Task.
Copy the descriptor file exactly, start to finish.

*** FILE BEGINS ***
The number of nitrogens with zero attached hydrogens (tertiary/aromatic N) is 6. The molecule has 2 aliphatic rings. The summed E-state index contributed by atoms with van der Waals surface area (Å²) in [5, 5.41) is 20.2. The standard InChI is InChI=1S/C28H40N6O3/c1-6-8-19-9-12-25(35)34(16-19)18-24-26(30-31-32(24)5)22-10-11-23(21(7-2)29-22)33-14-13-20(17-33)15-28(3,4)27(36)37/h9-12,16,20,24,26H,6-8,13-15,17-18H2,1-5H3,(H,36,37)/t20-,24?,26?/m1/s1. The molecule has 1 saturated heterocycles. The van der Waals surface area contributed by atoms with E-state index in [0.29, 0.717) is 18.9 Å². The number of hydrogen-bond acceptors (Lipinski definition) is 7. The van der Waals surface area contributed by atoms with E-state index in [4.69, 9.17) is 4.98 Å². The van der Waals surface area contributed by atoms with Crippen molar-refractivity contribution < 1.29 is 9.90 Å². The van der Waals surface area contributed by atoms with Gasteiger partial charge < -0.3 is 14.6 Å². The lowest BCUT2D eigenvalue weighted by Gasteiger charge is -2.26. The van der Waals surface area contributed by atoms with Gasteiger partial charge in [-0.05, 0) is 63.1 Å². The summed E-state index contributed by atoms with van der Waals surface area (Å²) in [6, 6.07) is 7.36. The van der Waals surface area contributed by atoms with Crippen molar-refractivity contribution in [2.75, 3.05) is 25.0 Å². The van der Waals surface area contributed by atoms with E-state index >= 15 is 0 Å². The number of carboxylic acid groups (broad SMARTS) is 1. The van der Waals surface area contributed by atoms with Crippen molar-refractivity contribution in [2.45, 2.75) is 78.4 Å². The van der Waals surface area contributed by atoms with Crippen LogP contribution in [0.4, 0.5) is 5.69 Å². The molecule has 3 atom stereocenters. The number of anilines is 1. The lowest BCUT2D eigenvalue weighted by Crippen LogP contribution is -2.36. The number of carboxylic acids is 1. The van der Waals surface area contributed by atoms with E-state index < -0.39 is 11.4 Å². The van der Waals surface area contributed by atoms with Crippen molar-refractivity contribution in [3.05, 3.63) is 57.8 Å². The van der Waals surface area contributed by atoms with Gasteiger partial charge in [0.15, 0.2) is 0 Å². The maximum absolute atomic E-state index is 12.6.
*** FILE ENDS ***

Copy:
The number of nitrogens with zero attached hydrogens (tertiary/aromatic N) is 6. The molecule has 2 aliphatic rings. The summed E-state index contributed by atoms with van der Waals surface area (Å²) in [5, 5.41) is 20.2. The standard InChI is InChI=1S/C28H40N6O3/c1-6-8-19-9-12-25(35)34(16-19)18-24-26(30-31-32(24)5)22-10-11-23(21(7-2)29-22)33-14-13-20(17-33)15-28(3,4)27(36)37/h9-12,16,20,24,26H,6-8,13-15,17-18H2,1-5H3,(H,36,37)/t20-,24?,26?/m1/s1. The molecule has 1 saturated heterocycles. The van der Waals surface area contributed by atoms with E-state index in [0.29, 0.717) is 18.9 Å². The number of hydrogen-bond acceptors (Lipinski definition) is 7. The van der Waals surface area contributed by atoms with E-state index in [4.69, 9.17) is 4.98 Å². The van der Waals surface area contributed by atoms with Crippen molar-refractivity contribution < 1.29 is 9.90 Å². The van der Waals surface area contributed by atoms with Gasteiger partial charge < -0.3 is 14.6 Å². The lowest BCUT2D eigenvalue weighted by Gasteiger charge is -2.26. The van der Waals surface area contributed by atoms with Gasteiger partial charge in [-0.05, 0) is 63.1 Å². The summed E-state index contributed by atoms with van der Waals surface area (Å²) in [6, 6.07) is 7.36. The van der Waals surface area contributed by atoms with Crippen molar-refractivity contribution in [2.75, 3.05) is 25.0 Å². The van der Waals surface area contributed by atoms with E-state index >= 15 is 0 Å². The number of carboxylic acid groups (broad SMARTS) is 1. The van der Waals surface area contributed by atoms with Crippen molar-refractivity contribution in [2.45, 2.75) is 78.4 Å². The van der Waals surface area contributed by atoms with Crippen LogP contribution in [0.4, 0.5) is 5.69 Å². The molecule has 3 atom stereocenters. The number of anilines is 1. The lowest BCUT2D eigenvalue weighted by Crippen LogP contribution is -2.36. The number of carboxylic acids is 1. The van der Waals surface area contributed by atoms with E-state index < -0.39 is 11.4 Å². The van der Waals surface area contributed by atoms with Crippen molar-refractivity contribution in [3.05, 3.63) is 57.8 Å². The van der Waals surface area contributed by atoms with Gasteiger partial charge in [0.15, 0.2) is 0 Å². The maximum absolute atomic E-state index is 12.6.